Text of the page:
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Official DEQ news releases.

List administrator(s): Bill Hayden, Jennifer Underwood, Irina Calos, John Tragesser

Agreement strengthens efforts to improve water quality

October 1, 2007

Bill Hayden
(804) 698-4447

RICHMOND, VA. - The Virginia Department of Environmental Quality and the Dan River Basin Association will begin a partnership to improve water quality on October 2 in Danville.

“This agreement will strengthen Virginia’s efforts to protect and restore water quality in the Dan River watershed,” DEQ Director David K. Paylor said. “We look forward to working with the Dan River Basin Association to improve and promote the region’s water resources.”

The agreement defines the roles and shared goals of DEQ and the Dan River Basin Association. DEQ and the association plan to work together to expand water quality monitoring by volunteers, study the health of the watershed, promote opportunities to discuss environmental issues with the public and implement land management practices that reduce pollution.

Paylor and the Dan River Basin Association President William Truslow will sign the agreement at a ceremony starting at 10 a.m. under the triple flags in the Crossing at the Dan in Danville.


From: Bill Hayden

Sent: October 01, 2007 at 11:02 am

Proposed water reuse regulation ready for public comment

Sept. 11, 2007

Bill Hayden
804) 698-4447

RICHMOND, VA. -- The State Water Control Board is requesting public comment through Oct. 9, 2007, on a proposed regulation that would allow the reuse of treated wastewater or reclaimed water from municipal and industrial wastewater treatment facilities. The use of reclaimed water will conserve water supplies and reduce the discharge of wastewater to natural waters.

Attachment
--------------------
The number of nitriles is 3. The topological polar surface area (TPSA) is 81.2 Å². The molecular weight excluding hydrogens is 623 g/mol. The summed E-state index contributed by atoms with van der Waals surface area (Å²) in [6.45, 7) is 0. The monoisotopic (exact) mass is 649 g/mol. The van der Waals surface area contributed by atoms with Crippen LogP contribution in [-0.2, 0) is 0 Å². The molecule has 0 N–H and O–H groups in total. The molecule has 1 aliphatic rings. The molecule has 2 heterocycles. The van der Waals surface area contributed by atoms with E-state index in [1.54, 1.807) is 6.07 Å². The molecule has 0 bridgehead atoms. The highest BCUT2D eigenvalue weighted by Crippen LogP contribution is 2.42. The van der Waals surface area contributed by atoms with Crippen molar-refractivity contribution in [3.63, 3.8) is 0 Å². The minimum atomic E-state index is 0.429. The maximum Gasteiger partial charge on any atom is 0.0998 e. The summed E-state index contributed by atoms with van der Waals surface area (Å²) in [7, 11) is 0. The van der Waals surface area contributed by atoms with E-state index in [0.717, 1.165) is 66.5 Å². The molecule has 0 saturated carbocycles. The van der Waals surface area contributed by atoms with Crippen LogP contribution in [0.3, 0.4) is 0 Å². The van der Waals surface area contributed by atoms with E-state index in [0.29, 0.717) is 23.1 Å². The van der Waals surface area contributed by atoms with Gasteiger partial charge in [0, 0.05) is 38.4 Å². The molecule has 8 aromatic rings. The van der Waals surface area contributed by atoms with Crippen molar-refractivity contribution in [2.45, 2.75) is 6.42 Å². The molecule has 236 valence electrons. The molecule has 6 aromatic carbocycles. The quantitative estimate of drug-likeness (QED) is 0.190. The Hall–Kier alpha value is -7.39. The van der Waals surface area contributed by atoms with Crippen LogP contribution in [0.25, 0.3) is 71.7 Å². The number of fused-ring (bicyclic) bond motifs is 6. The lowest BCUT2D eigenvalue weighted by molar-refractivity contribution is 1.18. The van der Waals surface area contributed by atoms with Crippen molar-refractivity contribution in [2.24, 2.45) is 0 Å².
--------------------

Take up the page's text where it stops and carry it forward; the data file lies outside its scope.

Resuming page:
The Virginia Department of Environmental Quality worked with stakeholders to develop the regulation, which establishes requirements for treating and monitoring reclaimed water for reuse. These requirements are designed to protect the environment and public health. Water reuse is the use of reclaimed water for purposes that do not require drinking water quality.

For the reclamation of municipal wastewater, the regulation proposes that the wastewater be treated either to a standard allowing reuses with the potential for public contact or to a standard allowing reuses with no or minimal potential for public contact. Treatment standards and monitoring requirements will be developed on a case-by-case basis for industrial wastewaters.

Reuses of reclaimed water that are listed in the regulation are divided among six categories: urban (unrestricted access), irrigation (unrestricted access), irrigation (restricted access), landscape impoundments, construction and industrial. Reuses not listed may be approved on a case-by-case basis.

DEQ will also host three public hearings at which written and oral comments will be accepted. The dates, locations and times of the public hearings are: